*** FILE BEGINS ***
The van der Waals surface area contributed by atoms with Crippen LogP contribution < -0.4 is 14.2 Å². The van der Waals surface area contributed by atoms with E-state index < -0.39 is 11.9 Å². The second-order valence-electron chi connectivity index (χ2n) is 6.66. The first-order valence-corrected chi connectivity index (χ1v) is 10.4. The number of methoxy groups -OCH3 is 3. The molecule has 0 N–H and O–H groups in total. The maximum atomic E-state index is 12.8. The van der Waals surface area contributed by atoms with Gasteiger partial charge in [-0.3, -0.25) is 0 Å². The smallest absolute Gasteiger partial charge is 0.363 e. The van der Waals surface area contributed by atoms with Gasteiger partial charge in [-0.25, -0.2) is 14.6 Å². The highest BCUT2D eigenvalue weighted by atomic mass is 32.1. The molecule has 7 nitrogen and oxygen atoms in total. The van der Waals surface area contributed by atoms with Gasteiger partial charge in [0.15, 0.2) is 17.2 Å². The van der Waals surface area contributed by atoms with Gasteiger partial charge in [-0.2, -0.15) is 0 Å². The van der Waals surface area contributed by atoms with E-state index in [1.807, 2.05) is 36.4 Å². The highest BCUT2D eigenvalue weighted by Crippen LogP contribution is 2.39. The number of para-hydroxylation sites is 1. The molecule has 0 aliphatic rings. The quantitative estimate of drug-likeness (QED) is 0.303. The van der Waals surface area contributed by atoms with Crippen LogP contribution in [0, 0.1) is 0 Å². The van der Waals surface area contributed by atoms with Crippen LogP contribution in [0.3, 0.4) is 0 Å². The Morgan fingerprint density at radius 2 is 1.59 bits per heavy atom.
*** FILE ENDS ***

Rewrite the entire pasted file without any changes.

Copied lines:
The van der Waals surface area contributed by atoms with Crippen LogP contribution < -0.4 is 14.2 Å². The van der Waals surface area contributed by atoms with E-state index < -0.39 is 11.9 Å². The second-order valence-electron chi connectivity index (χ2n) is 6.66. The first-order valence-corrected chi connectivity index (χ1v) is 10.4. The number of methoxy groups -OCH3 is 3. The molecule has 0 N–H and O–H groups in total. The maximum atomic E-state index is 12.8. The van der Waals surface area contributed by atoms with Gasteiger partial charge in [-0.3, -0.25) is 0 Å². The smallest absolute Gasteiger partial charge is 0.363 e. The van der Waals surface area contributed by atoms with Gasteiger partial charge in [-0.25, -0.2) is 14.6 Å². The highest BCUT2D eigenvalue weighted by atomic mass is 32.1. The molecule has 7 nitrogen and oxygen atoms in total. The van der Waals surface area contributed by atoms with Gasteiger partial charge in [0.15, 0.2) is 17.2 Å². The van der Waals surface area contributed by atoms with Gasteiger partial charge in [-0.2, -0.15) is 0 Å². The van der Waals surface area contributed by atoms with E-state index in [1.807, 2.05) is 36.4 Å². The highest BCUT2D eigenvalue weighted by Crippen LogP contribution is 2.39. The number of para-hydroxylation sites is 1. The molecule has 0 aliphatic rings. The quantitative estimate of drug-likeness (QED) is 0.303. The van der Waals surface area contributed by atoms with Crippen LogP contribution in [0, 0.1) is 0 Å². The van der Waals surface area contributed by atoms with Crippen LogP contribution in [0.3, 0.4) is 0 Å². The Morgan fingerprint density at radius 2 is 1.59 bits per heavy atom.